Suicide is the third leading cause of death in young people ages 15 to 24. There is no single cause for suicide, and although it can be common to some degree for teenagers to think about death, suicidal thoughts should be taken seriously.
Depression is the most common condition associated with suicide and it is often undiagnosed or untreated. Since 2020 depression and anxiety has doubled among adolescents. Experts are pointing to the overuse of screen-time as part of the cause.
In addition to depression and anxiety, substance use (especially if unaddressed) can increase the risk for suicidal thoughts and possible suicide.
A red flag that your teen is having suicidal thoughts is a change in behavior or the presence of entirely new behaviors. It may be related to a painful event, loss, or change. Never underestimate the impact of their online lives — if they have become a victim of cyberbullying, exploitation or humiliation they feel that is unbearable to face.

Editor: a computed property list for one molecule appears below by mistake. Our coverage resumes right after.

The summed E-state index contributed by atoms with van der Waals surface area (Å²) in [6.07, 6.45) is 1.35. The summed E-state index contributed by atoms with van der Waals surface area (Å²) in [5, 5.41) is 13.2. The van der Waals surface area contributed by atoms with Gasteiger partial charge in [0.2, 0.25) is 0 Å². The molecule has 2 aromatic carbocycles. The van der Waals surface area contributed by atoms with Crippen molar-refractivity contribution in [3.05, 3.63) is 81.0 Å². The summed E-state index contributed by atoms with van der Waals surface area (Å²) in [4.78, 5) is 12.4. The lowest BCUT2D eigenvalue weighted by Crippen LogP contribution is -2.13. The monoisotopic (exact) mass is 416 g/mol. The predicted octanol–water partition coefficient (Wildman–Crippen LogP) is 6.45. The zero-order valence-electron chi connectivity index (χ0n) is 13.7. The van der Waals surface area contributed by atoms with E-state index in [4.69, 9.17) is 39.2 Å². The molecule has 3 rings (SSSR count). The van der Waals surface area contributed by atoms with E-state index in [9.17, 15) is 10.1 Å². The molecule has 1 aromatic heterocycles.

3 Ways to Help Your Teen Deal with Suicidal Thoughts
1. Stay calm. It’s important for you not to let them feel ashamed of their feelings and not to be judgmental. Focus on your concern for their well-being and avoid being accusatory. Reassure them that there is help and they will not feel like this forever. Listening is your job right now.
2. Supervision and safety. Remove any items that your teen could use to self-harm themselves with, including checking your medicine cabinets for cough syrups, old prescriptions and even lighters or knives they may have. Be sure someone is always with your teen until you have them stabilized, they shouldn’t be left alone.
3. Get professional help immediately. Be proactive in finding an adolescent therapist as soon as possible. Having suicidal thoughts should not be taken light. Be sure your teen always has the hotlines available. Suicide Prevention Lifeline at 1-800-273-TALK or the Crisis Text Line (text “HOME” to 741741).
If you have exhausted your local resources, your teen is not willing to attend therapy, is now refusing to go to school, a short-term hospital stay was unsuccessful, it may be time to consider a therapeutic boarding school.
Contact us for a free consultation to learn the benefit of these programs for young people struggling with depression and other behavioral issues.